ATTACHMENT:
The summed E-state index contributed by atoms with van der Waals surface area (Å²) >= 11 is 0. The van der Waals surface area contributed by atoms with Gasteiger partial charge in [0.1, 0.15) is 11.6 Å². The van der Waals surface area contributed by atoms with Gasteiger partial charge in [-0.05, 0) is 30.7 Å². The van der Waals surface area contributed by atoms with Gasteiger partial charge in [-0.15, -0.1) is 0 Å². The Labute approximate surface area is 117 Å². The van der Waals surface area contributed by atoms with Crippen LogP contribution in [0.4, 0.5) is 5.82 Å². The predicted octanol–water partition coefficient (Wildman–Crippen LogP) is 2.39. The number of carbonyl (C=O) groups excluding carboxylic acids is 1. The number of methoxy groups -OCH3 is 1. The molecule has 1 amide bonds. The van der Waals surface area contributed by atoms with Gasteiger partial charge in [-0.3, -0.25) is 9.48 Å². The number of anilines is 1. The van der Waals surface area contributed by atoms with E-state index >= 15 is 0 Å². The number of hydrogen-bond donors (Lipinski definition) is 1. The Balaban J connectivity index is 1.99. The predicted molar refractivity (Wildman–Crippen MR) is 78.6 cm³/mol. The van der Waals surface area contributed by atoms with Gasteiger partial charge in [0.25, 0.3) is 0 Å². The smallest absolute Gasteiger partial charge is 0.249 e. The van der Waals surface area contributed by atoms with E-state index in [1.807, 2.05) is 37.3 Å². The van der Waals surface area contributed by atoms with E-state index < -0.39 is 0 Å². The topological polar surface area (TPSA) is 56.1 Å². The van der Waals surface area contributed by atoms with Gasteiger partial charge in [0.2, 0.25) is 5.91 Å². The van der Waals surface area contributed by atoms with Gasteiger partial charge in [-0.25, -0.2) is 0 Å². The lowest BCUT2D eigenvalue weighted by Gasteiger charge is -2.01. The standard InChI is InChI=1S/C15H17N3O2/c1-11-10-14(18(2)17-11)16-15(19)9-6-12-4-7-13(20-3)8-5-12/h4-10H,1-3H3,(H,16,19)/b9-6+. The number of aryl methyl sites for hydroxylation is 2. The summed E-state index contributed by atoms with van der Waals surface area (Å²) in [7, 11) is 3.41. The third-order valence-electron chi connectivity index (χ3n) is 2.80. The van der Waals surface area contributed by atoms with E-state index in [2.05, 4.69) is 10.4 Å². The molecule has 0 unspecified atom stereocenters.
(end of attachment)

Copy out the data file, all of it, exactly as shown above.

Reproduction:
The summed E-state index contributed by atoms with van der Waals surface area (Å²) >= 11 is 0. The van der Waals surface area contributed by atoms with Gasteiger partial charge in [0.1, 0.15) is 11.6 Å². The van der Waals surface area contributed by atoms with Gasteiger partial charge in [-0.05, 0) is 30.7 Å². The van der Waals surface area contributed by atoms with Gasteiger partial charge in [-0.15, -0.1) is 0 Å². The Labute approximate surface area is 117 Å². The van der Waals surface area contributed by atoms with Crippen LogP contribution in [0.4, 0.5) is 5.82 Å². The predicted octanol–water partition coefficient (Wildman–Crippen LogP) is 2.39. The number of carbonyl (C=O) groups excluding carboxylic acids is 1. The number of methoxy groups -OCH3 is 1. The molecule has 1 amide bonds. The van der Waals surface area contributed by atoms with Gasteiger partial charge in [-0.3, -0.25) is 9.48 Å². The number of anilines is 1. The van der Waals surface area contributed by atoms with E-state index >= 15 is 0 Å². The number of hydrogen-bond donors (Lipinski definition) is 1. The Balaban J connectivity index is 1.99. The predicted molar refractivity (Wildman–Crippen MR) is 78.6 cm³/mol. The van der Waals surface area contributed by atoms with Gasteiger partial charge in [0.25, 0.3) is 0 Å². The smallest absolute Gasteiger partial charge is 0.249 e. The van der Waals surface area contributed by atoms with E-state index in [1.807, 2.05) is 37.3 Å². The van der Waals surface area contributed by atoms with E-state index < -0.39 is 0 Å². The topological polar surface area (TPSA) is 56.1 Å². The van der Waals surface area contributed by atoms with Gasteiger partial charge in [0.2, 0.25) is 5.91 Å². The van der Waals surface area contributed by atoms with Gasteiger partial charge in [-0.25, -0.2) is 0 Å². The lowest BCUT2D eigenvalue weighted by Gasteiger charge is -2.01. The standard InChI is InChI=1S/C15H17N3O2/c1-11-10-14(18(2)17-11)16-15(19)9-6-12-4-7-13(20-3)8-5-12/h4-10H,1-3H3,(H,16,19)/b9-6+. The number of aryl methyl sites for hydroxylation is 2. The summed E-state index contributed by atoms with van der Waals surface area (Å²) in [7, 11) is 3.41. The third-order valence-electron chi connectivity index (χ3n) is 2.80. The van der Waals surface area contributed by atoms with E-state index in [2.05, 4.69) is 10.4 Å². The molecule has 0 unspecified atom stereocenters.